105 citations


Journal ArticleDOI
TL;DR: The history of why the authors use Michaelis-Menten kinetics in models is traced, and it is shown that this functional form may not be the best representation of nutrient uptake by a diverse and changing phytoplankton community.
Abstract: Planktonic ecosystem models have been used for many decades; modern models are only subtle variations on model structures established in the 1970s or earlier. Here I explore two problems that I see with these models: (i) their formulation and parameterization and (ii) their use. Using nutrient uptake by the phytoplankton as an example, I trace the history of why we use Michaelis-Menten kinetics in our models, and show that this functional form may not be the best representation of nutrient uptake by a diverse and changing phytoplankton community. I then discuss how models are used-not as the hypotheses they are, but more like toasters. I make the point that treating models as hypotheses could lead to much stronger and more robust insights into planktonic dynamics. However, this requires better statistical comparisons of models and data, including the "right" kinds of data. Finally I suggest some ways to move firward, to make planktonic ecosystem models much more powerful tools in our investigations of ocean dynamics.

92 citations


Journal ArticleDOI
TL;DR: An evaluation of data and published results on abundances of doliolids and salps from ocean margins reveals that a considerable degree of prediction is possible, based upon meteorological and boundary current intrusion dynamics.
Abstract: The occurrence of large patches of gelatinous zooplankton has for decades been considered to be unpredictable. An evaluation of our own data and published results on abundances of doliolids and salps from ocean margins reveals that a considerable degree of prediction is possible, based upon meteorological and boundary current intrusion dynamics.

88 citations


Journal ArticleDOI
TL;DR: Abundance and stable isotope composition of large and small mesozooplankton were analyzed in samples taken with 333 and 100 μm nets, respectively, at four sites in the eastern Mediterranean down to 4200 m depth in October 2001 as mentioned in this paper.
Abstract: Abundance and stable isotope composition of large and small mesozooplankton were analyzed in samples taken with 333 and 100 μm nets, respectively, at four sites in the eastern Mediterranean down to 4200 m depth in October 2001. Large mesozooplankton (333 μm nets) was sieved into five size fractions, and the δ 13 C and δ 15 N values of the fractions were measured as well as the δ 15 N values of total small mesozooplankton (100 μm nets) and specific mesozooplankton taxa. These measurements allow insights into the source of the diet and the trophic level relative to sinking and suspended particulate organic matter. Overall, biomass and abundance of zooplankton was low, reflecting the oligotrophic character of the eastern Mediterranean. Stable nitrogen isotope values of mesozooplankton were low (1 ― 4‰) and close to zero in suspended particles at the surface. This indicates that the fixation of atmospheric nitrogen probably contributes to the N-pool in the eastern Mediterranean. Such low values were also found in sinking particles in deep waters and in most zooplankton size classes. However, suspended particles and mesozooplankton in the size class 0.5―1 mm, which was primarily composed of the deep-sea species Lucicutia longiserrata, showed higher values at depths below 1000 m. There is some indication that L longiserrata was able to utilize the suspended particle pool in the deep eastern Mediterranean.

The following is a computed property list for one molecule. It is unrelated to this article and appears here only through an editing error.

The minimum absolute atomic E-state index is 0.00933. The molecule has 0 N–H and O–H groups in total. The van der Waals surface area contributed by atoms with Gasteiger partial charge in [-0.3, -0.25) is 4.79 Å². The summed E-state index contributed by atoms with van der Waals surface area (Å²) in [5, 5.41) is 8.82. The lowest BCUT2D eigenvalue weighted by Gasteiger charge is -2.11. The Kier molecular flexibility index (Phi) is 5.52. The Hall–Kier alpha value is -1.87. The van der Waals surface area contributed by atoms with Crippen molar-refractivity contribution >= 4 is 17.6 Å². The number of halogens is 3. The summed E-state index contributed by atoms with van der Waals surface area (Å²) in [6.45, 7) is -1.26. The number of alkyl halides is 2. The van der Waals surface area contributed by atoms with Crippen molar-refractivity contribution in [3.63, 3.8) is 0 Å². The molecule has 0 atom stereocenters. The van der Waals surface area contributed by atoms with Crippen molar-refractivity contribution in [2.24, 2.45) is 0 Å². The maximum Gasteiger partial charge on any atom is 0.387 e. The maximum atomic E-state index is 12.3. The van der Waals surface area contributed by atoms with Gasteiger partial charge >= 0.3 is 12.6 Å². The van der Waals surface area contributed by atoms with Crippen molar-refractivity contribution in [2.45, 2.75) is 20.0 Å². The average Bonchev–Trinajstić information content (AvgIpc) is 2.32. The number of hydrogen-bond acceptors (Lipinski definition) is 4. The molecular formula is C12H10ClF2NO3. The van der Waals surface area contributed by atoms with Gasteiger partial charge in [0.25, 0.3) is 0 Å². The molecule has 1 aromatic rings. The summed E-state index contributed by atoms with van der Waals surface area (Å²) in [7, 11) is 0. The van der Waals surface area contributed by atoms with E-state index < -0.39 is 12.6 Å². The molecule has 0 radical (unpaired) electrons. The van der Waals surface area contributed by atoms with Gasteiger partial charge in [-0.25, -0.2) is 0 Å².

85 citations


Journal ArticleDOI
TL;DR: The pan-global marine appendicularian, Oikopleura dioica, shows considerable promise as a candidate model organism for cross-disciplinary research ranging from chordate genetics and evolution to molecular ecology research, and a detailed culture protocol is tested that permits sustainable long-term maintenance of the animal.
Abstract: The pan-global marine appendicularian, Oikopleura dioica, shows considerable promise as a candidate model organism for cross-disciplinary research ranging from chordate genetics and evolution to molecular ecology research. This urochordate, has a simplified anatomical organization, remains transparent throughout an exceptionally short life cycle of less than 1 week and exhibits high fecundity. At 70 Mb, the compact, sequenced genome ranks among the smallest known metazoan genomes, with both gene regulatory and intronic regions highly reduced in size. The organism occupies an important trophic role in marine ecosystems and is a significant contributor to global vertical carbon flux. Among the short list of bona fide biological model organisms, all share the property that they are amenable to long-term maintenance in laboratory cultures. Here, we tested diet regimes, spawn densities and dilutions and seawater treatment, leading to optimization of a detailed culture protocol that permits sustainable long-term maintenance of O. dioica, allowing continuous, uninterrupted production of source material for experimentation. The culture protocol can be quickly adapted in both coastal and inland laboratories and should promote rapid development of the many original research perspectives the animal offers.

85 citations


Journal ArticleDOI